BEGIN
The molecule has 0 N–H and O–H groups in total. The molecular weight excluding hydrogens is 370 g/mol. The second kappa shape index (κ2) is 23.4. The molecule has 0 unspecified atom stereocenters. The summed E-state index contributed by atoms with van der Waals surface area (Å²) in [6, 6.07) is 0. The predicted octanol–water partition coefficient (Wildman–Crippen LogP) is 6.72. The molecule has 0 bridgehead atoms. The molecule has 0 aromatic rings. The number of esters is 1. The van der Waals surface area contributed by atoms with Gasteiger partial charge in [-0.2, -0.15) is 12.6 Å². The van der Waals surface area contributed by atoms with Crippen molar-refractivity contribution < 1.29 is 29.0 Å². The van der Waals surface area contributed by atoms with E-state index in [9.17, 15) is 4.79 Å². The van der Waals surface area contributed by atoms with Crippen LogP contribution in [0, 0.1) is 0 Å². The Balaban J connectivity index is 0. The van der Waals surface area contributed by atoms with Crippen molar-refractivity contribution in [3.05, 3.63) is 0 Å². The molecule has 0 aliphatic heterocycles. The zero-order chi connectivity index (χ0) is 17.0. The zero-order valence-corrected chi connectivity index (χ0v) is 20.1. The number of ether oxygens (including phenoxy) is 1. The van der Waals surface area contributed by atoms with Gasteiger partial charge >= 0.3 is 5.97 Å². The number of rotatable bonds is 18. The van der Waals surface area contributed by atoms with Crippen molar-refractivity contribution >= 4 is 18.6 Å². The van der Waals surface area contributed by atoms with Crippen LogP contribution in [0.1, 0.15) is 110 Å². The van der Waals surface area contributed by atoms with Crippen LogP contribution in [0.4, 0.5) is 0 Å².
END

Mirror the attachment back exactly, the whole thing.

The molecule has 0 N–H and O–H groups in total. The molecular weight excluding hydrogens is 370 g/mol. The second kappa shape index (κ2) is 23.4. The molecule has 0 unspecified atom stereocenters. The summed E-state index contributed by atoms with van der Waals surface area (Å²) in [6, 6.07) is 0. The predicted octanol–water partition coefficient (Wildman–Crippen LogP) is 6.72. The molecule has 0 bridgehead atoms. The molecule has 0 aromatic rings. The number of esters is 1. The van der Waals surface area contributed by atoms with Gasteiger partial charge in [-0.2, -0.15) is 12.6 Å². The van der Waals surface area contributed by atoms with Crippen molar-refractivity contribution < 1.29 is 29.0 Å². The van der Waals surface area contributed by atoms with E-state index in [9.17, 15) is 4.79 Å². The van der Waals surface area contributed by atoms with Crippen LogP contribution in [0, 0.1) is 0 Å². The Balaban J connectivity index is 0. The van der Waals surface area contributed by atoms with Crippen molar-refractivity contribution in [3.05, 3.63) is 0 Å². The molecule has 0 aliphatic heterocycles. The zero-order chi connectivity index (χ0) is 17.0. The zero-order valence-corrected chi connectivity index (χ0v) is 20.1. The number of ether oxygens (including phenoxy) is 1. The van der Waals surface area contributed by atoms with Gasteiger partial charge >= 0.3 is 5.97 Å². The number of rotatable bonds is 18. The van der Waals surface area contributed by atoms with Crippen molar-refractivity contribution >= 4 is 18.6 Å². The van der Waals surface area contributed by atoms with Crippen LogP contribution in [0.1, 0.15) is 110 Å². The van der Waals surface area contributed by atoms with Crippen LogP contribution in [0.4, 0.5) is 0 Å².